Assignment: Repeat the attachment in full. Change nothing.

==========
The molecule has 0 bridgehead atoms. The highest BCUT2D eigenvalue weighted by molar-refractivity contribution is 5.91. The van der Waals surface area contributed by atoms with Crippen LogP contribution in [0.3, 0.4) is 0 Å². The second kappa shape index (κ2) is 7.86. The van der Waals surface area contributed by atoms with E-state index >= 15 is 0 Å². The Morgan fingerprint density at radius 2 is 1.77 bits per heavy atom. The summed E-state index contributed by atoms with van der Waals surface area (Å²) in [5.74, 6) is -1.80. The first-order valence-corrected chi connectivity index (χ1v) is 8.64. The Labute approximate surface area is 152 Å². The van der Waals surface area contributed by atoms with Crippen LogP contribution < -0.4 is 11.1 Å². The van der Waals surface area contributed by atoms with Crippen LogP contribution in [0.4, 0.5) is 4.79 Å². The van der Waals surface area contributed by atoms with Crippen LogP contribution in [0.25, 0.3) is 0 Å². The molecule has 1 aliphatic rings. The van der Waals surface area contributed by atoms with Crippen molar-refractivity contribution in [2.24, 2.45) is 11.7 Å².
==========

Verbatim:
The molecule has 0 bridgehead atoms. The highest BCUT2D eigenvalue weighted by molar-refractivity contribution is 5.91. The van der Waals surface area contributed by atoms with Crippen LogP contribution in [0.3, 0.4) is 0 Å². The second kappa shape index (κ2) is 7.86. The van der Waals surface area contributed by atoms with E-state index >= 15 is 0 Å². The Morgan fingerprint density at radius 2 is 1.77 bits per heavy atom. The summed E-state index contributed by atoms with van der Waals surface area (Å²) in [5.74, 6) is -1.80. The first-order valence-corrected chi connectivity index (χ1v) is 8.64. The Labute approximate surface area is 152 Å². The van der Waals surface area contributed by atoms with Crippen LogP contribution < -0.4 is 11.1 Å². The van der Waals surface area contributed by atoms with Crippen LogP contribution in [0.4, 0.5) is 4.79 Å². The van der Waals surface area contributed by atoms with Crippen LogP contribution in [0.25, 0.3) is 0 Å². The molecule has 1 aliphatic rings. The van der Waals surface area contributed by atoms with Crippen molar-refractivity contribution in [2.24, 2.45) is 11.7 Å².